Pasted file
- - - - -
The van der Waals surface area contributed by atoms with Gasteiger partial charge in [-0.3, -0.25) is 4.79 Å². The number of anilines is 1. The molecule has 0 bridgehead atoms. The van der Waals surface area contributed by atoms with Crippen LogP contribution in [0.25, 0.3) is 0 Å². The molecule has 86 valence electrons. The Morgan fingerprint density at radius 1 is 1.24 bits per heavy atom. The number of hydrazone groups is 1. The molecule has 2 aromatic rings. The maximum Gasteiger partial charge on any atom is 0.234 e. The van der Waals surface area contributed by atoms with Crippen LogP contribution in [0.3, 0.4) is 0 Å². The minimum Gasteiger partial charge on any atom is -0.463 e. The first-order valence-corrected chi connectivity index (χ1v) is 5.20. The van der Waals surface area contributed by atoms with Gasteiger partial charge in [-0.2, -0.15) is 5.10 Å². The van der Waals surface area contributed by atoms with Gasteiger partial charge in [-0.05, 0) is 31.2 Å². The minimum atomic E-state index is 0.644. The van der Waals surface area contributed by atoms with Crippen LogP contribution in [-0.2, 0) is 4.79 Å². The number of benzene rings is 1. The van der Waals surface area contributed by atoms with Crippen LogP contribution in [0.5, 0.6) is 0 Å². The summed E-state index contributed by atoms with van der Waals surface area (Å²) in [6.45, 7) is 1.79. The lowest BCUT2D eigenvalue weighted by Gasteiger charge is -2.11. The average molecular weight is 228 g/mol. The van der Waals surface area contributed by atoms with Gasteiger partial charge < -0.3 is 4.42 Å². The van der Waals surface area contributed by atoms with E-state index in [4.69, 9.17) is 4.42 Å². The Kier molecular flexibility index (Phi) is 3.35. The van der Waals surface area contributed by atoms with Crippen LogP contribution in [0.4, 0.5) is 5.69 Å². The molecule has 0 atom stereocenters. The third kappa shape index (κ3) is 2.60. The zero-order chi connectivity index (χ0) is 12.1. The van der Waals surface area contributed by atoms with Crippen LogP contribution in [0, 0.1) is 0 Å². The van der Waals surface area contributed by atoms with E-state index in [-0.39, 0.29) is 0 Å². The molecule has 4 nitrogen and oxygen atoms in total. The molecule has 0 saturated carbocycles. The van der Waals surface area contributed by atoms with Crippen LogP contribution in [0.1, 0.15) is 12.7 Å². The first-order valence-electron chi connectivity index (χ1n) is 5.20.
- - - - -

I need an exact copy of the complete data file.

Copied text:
The van der Waals surface area contributed by atoms with Gasteiger partial charge in [-0.3, -0.25) is 4.79 Å². The number of anilines is 1. The molecule has 0 bridgehead atoms. The van der Waals surface area contributed by atoms with Crippen LogP contribution in [0.25, 0.3) is 0 Å². The molecule has 86 valence electrons. The Morgan fingerprint density at radius 1 is 1.24 bits per heavy atom. The number of hydrazone groups is 1. The molecule has 2 aromatic rings. The maximum Gasteiger partial charge on any atom is 0.234 e. The van der Waals surface area contributed by atoms with Crippen LogP contribution in [0.3, 0.4) is 0 Å². The minimum Gasteiger partial charge on any atom is -0.463 e. The first-order valence-corrected chi connectivity index (χ1v) is 5.20. The van der Waals surface area contributed by atoms with Gasteiger partial charge in [-0.2, -0.15) is 5.10 Å². The van der Waals surface area contributed by atoms with Gasteiger partial charge in [-0.05, 0) is 31.2 Å². The minimum atomic E-state index is 0.644. The van der Waals surface area contributed by atoms with Crippen LogP contribution in [-0.2, 0) is 4.79 Å². The number of benzene rings is 1. The van der Waals surface area contributed by atoms with Crippen LogP contribution in [0.5, 0.6) is 0 Å². The summed E-state index contributed by atoms with van der Waals surface area (Å²) in [6.45, 7) is 1.79. The lowest BCUT2D eigenvalue weighted by Gasteiger charge is -2.11. The average molecular weight is 228 g/mol. The van der Waals surface area contributed by atoms with Gasteiger partial charge < -0.3 is 4.42 Å². The van der Waals surface area contributed by atoms with E-state index in [4.69, 9.17) is 4.42 Å². The Kier molecular flexibility index (Phi) is 3.35. The van der Waals surface area contributed by atoms with Crippen LogP contribution in [0.4, 0.5) is 5.69 Å². The molecule has 0 atom stereocenters. The third kappa shape index (κ3) is 2.60. The zero-order chi connectivity index (χ0) is 12.1. The van der Waals surface area contributed by atoms with Crippen LogP contribution in [0, 0.1) is 0 Å². The van der Waals surface area contributed by atoms with E-state index in [-0.39, 0.29) is 0 Å². The molecule has 4 nitrogen and oxygen atoms in total. The molecule has 0 saturated carbocycles. The van der Waals surface area contributed by atoms with Crippen LogP contribution in [0.1, 0.15) is 12.7 Å². The first-order valence-electron chi connectivity index (χ1n) is 5.20.